Santos struck out Jacob Cruz and Omar Vizquel to start the game. Robbie Alomar tripled, and Santos walked Juan Gonzalez on five pitches. Thome kicked off the scoring with a line drive RBI double down the right field foul line.

The Tigers manufactured two runs off Burba in the bottom of the third, taking the early lead.

Leading off in the top of the fourth, Thome sent an opposite-field home run over the wall in left-center. This was his 243rd career home run, all with the Indians. This put him over Albert Belle as the all-time franchise home run leader.

There was plenty of offense in the game, with several lead changes. Robbie Alomar’s two-run home run off Heath Murray in the top of the 7th would end up being the winning run. The Tribe went on to a 6-4 win on the day.

The next year, Thome would break the single-season home-run mark of 50 also set by Belle in 1995 when he smacked 52 before departing for Philadelphia as a free agent in the off season.

Baseball Reference Box Score

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Game 8

April 10, 1998
Jim Thome Walkoff HR in Home Opener

This is the final Home Opener in our series and one of the latest in Indians history. The Tribe opened the season at a blistering pace, defeating Seattle in the first two games, sweeping a weekend series in Anaheim, and then splitting 1-1 with Oakland before returning to Cleveland on April 10th.

With the near-miss disappointment of the 1997 World Series still stinging, the 1998 campaign began with great hope, and with a 7-1 record heading into the home opener sold-out Jacobs Field was electric.

The 1998 Indians would go on to lead the Central Division wire-to-wire. This is the first and only time in franchise history that the Tribe has been atop the standings for the duration of the season.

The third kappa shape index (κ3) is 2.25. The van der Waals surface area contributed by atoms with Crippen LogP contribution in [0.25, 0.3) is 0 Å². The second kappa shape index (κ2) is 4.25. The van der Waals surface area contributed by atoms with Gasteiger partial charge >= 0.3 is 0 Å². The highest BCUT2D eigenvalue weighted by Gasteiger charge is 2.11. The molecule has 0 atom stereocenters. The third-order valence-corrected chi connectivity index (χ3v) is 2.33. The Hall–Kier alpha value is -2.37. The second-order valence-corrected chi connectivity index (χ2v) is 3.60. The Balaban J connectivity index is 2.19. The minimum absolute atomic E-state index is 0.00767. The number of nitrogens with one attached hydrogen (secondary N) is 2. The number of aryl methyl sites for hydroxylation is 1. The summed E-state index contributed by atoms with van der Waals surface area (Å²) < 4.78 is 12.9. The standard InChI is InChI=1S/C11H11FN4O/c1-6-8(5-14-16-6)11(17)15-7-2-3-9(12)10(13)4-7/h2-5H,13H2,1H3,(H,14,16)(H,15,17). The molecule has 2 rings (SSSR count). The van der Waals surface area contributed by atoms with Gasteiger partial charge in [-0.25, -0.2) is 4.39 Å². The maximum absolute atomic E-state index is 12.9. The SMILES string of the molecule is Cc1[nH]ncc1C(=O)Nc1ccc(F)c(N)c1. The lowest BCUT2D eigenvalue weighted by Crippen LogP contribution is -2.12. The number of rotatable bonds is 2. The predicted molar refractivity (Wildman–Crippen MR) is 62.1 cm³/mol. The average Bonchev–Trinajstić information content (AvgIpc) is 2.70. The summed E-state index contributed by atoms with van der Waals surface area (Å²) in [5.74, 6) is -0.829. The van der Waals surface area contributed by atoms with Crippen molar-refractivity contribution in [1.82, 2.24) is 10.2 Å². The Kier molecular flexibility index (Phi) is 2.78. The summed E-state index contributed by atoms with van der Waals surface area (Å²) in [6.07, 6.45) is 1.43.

Bartolo Colon matched up with Allen Watson in the contest. The Indians got on the board early when Kenny Lofton hit a leadoff double, stole third base, and was driven home by a Shawon Dunston sacrifice fly. Later in the inning, Travis Fryman would double, scoring David Justice.

The Angels scored in the top of the second when, with runners on first and third, Norberto Martin drove a single into right field scoring Jim Edmunds.

Colon began to lose his command in the 5th. He gave up a fly-ball out to Darin Erstad, and consecutive singles to Dave Hollins and Tim Salmon. Jim Edmunds punched a ball between second and short, scoring Hollins. Salmon rounded third and a rare throwing error by Kenny Lofton allowed him to score. Paul Shuey would replace Colon later in the inning.

The game remained locked at 4-4 until the bottom of the 7th inning, when David Justice hit a line drive single into short right field, scoring Omar Vizquel.

In the top of the 9th, Indians reliever Michael Jackson hit Dave Hollins with an 0-2 pitch to lead off the inning. A Jim Edmunds double put Hollins on third. Cecil Fielder grounded one back to the pitcher, catching Jim Edmunds in a P-3B-C-SS-3B rundown. Damon Mashore came in to pinch run for Fielder at 3B and was driven in by Garrett Anderson to tie the game.

Eric Plunk retired the Angels in order in the 10th. In the bottom of the 10th, Jim Thome clubbed a 1-1 pitch onto the home run porch in left field. Thome would go on to be the Indians all-time home run leader with 317, and would finish his Hall of Fame career with an MLB record 13 walk-off home runs (9 with the Indians).